Teachers: Get with charter reality
CHARTER SCHOOLS removed the crust of complacency from public education. Doors swung open to longer school days and more opportunity. Now the Boston Teachers Union must decide whether it wants to compete with these independent schools or continue losing students to them.
A new report by the nonprofit Boston Municipal Research Bureau offers a no-nonsense look at the future financial and enrollment impact of charter schools in Boston. It’s not just another in a line of dueling studies on whether charter schools outshine their district counterparts. Instead, it’s a by-the-numbers analysis showing that charter school enrollment is likely to hit the 8,000-student mark in Boston by 2015, up from about 5,000 today. And if Boston school officials think they have headaches now trying to close or consolidate schools due to empty seats, just wait for the next group of charter schools to open.
The report’s authors are respected analysts, not ideologues. They aren’t bashing Boston teachers or their union. But they are suggesting that the Boston Teachers Union needs to embrace some of the strategies of charter schools or risk obsolescence. And the city can’t afford to shower the union with dollars in exchange for common sense concessions such as tougher teacher evaluations, performance-based raises, and greater power for principals to hire the teachers that match the needs of the students.
For 17 months, such issues have been batted around in collective bargaining sessions. Richard Stutman, the president of the Boston Teachers Union, said the sides are close or have reached agreement in principle on the longer school day and ways to free managers from seniority rules that dictate how teacher vacancies get filled. But there is much to resolve around teacher evaluations and teacher compensation.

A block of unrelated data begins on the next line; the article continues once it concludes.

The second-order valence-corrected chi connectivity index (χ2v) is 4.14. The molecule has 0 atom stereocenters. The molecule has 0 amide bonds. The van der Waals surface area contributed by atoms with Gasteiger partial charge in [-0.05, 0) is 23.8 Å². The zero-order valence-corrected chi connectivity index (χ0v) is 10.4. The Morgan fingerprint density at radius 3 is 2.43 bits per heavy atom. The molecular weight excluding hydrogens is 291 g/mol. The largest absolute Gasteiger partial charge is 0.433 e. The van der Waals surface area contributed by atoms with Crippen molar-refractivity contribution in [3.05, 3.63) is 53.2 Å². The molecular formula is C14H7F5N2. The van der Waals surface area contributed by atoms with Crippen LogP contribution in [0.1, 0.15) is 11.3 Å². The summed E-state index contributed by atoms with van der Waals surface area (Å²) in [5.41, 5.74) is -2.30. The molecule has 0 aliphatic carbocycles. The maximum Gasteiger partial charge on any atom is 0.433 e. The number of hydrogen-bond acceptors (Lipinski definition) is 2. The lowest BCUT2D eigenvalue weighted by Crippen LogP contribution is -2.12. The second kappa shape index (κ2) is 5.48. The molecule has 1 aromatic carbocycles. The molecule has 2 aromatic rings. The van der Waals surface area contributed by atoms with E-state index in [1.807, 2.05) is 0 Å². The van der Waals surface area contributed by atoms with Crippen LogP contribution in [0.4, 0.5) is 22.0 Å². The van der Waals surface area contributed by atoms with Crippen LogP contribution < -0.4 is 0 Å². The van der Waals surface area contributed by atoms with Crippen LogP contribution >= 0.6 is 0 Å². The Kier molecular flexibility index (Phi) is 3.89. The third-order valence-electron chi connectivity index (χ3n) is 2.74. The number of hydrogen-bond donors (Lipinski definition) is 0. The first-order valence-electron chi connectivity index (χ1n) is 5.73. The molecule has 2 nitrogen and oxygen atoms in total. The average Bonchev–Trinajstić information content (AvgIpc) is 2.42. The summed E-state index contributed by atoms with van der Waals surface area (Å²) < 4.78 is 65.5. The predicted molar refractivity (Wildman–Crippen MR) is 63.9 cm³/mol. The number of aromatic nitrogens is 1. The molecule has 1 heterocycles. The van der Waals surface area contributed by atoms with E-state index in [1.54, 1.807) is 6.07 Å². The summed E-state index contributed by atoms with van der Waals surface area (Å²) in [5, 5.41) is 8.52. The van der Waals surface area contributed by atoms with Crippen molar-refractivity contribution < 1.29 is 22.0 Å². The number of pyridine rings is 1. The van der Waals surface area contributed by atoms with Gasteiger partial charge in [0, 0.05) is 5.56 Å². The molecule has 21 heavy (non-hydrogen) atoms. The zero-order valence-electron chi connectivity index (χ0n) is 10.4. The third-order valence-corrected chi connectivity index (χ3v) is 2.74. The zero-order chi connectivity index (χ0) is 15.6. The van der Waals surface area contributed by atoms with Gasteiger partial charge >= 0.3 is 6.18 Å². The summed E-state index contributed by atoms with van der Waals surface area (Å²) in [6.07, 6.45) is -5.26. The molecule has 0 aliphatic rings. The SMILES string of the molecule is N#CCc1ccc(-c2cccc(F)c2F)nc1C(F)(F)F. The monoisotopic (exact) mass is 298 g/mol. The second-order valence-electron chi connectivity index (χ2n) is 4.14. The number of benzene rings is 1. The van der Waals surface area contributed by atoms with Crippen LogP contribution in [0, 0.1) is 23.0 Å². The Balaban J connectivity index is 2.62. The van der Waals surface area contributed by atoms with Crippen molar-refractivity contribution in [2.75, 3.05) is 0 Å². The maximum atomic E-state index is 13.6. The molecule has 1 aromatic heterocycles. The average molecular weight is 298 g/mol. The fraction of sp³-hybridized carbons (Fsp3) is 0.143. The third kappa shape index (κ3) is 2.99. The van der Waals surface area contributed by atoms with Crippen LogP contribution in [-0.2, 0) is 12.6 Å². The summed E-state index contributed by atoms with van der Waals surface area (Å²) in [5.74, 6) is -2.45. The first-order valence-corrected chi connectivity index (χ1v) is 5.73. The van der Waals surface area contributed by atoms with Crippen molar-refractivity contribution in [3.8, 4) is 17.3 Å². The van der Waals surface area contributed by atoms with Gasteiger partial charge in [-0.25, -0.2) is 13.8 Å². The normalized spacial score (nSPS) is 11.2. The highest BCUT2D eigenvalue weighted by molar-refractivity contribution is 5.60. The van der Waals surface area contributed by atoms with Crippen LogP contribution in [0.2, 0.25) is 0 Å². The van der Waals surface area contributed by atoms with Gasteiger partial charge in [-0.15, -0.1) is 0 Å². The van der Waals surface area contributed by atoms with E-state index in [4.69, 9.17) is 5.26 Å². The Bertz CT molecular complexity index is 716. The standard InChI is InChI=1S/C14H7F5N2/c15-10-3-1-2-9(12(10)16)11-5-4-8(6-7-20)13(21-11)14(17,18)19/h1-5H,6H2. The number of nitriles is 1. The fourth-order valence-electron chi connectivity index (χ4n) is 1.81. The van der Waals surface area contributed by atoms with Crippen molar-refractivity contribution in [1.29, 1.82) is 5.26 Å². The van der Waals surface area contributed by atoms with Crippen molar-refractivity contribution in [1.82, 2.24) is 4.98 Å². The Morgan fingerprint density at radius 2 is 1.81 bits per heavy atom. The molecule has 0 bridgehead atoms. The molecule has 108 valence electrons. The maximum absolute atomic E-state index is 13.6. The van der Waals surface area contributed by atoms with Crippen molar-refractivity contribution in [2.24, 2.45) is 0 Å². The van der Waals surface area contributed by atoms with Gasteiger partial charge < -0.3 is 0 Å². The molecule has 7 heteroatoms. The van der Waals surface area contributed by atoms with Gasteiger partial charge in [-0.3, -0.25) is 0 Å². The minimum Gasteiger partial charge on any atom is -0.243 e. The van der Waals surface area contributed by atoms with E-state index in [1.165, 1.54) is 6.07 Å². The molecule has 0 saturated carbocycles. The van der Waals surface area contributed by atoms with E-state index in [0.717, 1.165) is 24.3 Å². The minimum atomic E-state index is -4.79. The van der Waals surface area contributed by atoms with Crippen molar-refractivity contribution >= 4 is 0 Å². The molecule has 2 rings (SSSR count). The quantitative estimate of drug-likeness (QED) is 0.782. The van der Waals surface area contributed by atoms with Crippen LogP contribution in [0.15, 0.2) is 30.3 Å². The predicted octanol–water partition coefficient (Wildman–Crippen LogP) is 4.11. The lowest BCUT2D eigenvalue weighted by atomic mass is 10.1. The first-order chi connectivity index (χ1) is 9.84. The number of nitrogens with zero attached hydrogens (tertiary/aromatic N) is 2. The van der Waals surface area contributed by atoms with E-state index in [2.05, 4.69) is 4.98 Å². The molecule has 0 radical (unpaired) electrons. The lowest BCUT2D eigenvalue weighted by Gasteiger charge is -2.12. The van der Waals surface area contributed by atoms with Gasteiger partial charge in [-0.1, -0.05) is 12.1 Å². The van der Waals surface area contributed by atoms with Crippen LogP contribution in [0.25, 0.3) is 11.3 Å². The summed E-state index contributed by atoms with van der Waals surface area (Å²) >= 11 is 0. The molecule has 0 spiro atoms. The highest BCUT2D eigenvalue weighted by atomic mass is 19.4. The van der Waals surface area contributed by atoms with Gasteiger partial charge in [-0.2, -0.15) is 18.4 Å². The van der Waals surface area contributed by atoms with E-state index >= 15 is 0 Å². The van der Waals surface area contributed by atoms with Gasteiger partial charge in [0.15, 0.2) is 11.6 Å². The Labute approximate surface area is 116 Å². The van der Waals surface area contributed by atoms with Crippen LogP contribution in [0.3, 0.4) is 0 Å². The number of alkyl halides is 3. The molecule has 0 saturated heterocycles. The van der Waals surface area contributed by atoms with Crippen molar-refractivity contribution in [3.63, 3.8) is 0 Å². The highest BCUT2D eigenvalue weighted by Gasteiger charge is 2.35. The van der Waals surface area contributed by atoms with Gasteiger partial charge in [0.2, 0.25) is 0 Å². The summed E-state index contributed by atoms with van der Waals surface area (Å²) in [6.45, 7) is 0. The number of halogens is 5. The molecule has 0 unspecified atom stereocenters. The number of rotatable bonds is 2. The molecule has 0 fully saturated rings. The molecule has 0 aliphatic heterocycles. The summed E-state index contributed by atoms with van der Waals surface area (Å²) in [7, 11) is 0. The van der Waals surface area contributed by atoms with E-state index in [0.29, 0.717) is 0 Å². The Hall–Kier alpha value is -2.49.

Deputy Superintendent Michael Goar sounds less optimistic on behalf of the 56,000-student district. He said a gulf of about $100 million separates the sides in the contract negotiation. That’s based, in part, on the union’s demand for a 10 percent salary hike over three years and the school department’s offer of 5 percent over four years. Stutman scoffed at Goar’s claim, saying the school department is exaggerating the gap by about one third.
Meanwhile, the state continues to subtract aid to Boston public schools for each student who cuts and runs to charter school. The Municipal Research Bureau projects that the outflow will create a $90 million loss to the school system by 2015. That’s a lot of reasons to get serious about forging a new contract. And it is the union that must step up. Boston teachers are among the best-paid around while their work day is among the shortest. The union has more room to maneuver than the school department, which recently closed several schools to help absorb a $63 million budget gap.
Heavy hitters in education, including the Gates Foundation, will be in Boston on Tuesday to congratulate the city on forming a compact with the city’s 19 charter schools. Mayor Menino didn’t start out as a devotee of charter schools. But he got tired of getting so little in the way of concessions from his own teachers’ union. So he is prepared to accommodate space-hungry charter schools that want to lease vacant or underutilized school buildings in Boston. And charter school operators are pledging to recruit more special education and bilingual students who often require more intensive and expensive education programs.
Charters schools may turn out to be as good at educating kids with limited English skills or learning disabilities as they are at improving the test scores of low-income students. If so, the demands for their services will only increase in Boston. State lawmakers effectively have set an 18 percent cap on the number of public school students who can attend charter schools in Boston. But the longer the waiting lists at these charter schools, the greater the likelihood that the cap will be lifted.
Boston teachers complain they are ground down by criticism of their performance and their schools. But it must occur to many of them that it is their contract - not their skills - that is bogging down the system.
The opportunity to get this right comes along once every three years or so. The teachers union can continue to dig in and resist the changes. But it might as well be handing out one way tickets to Charterville.
Lawrence Harmon can be reached at email@example.com.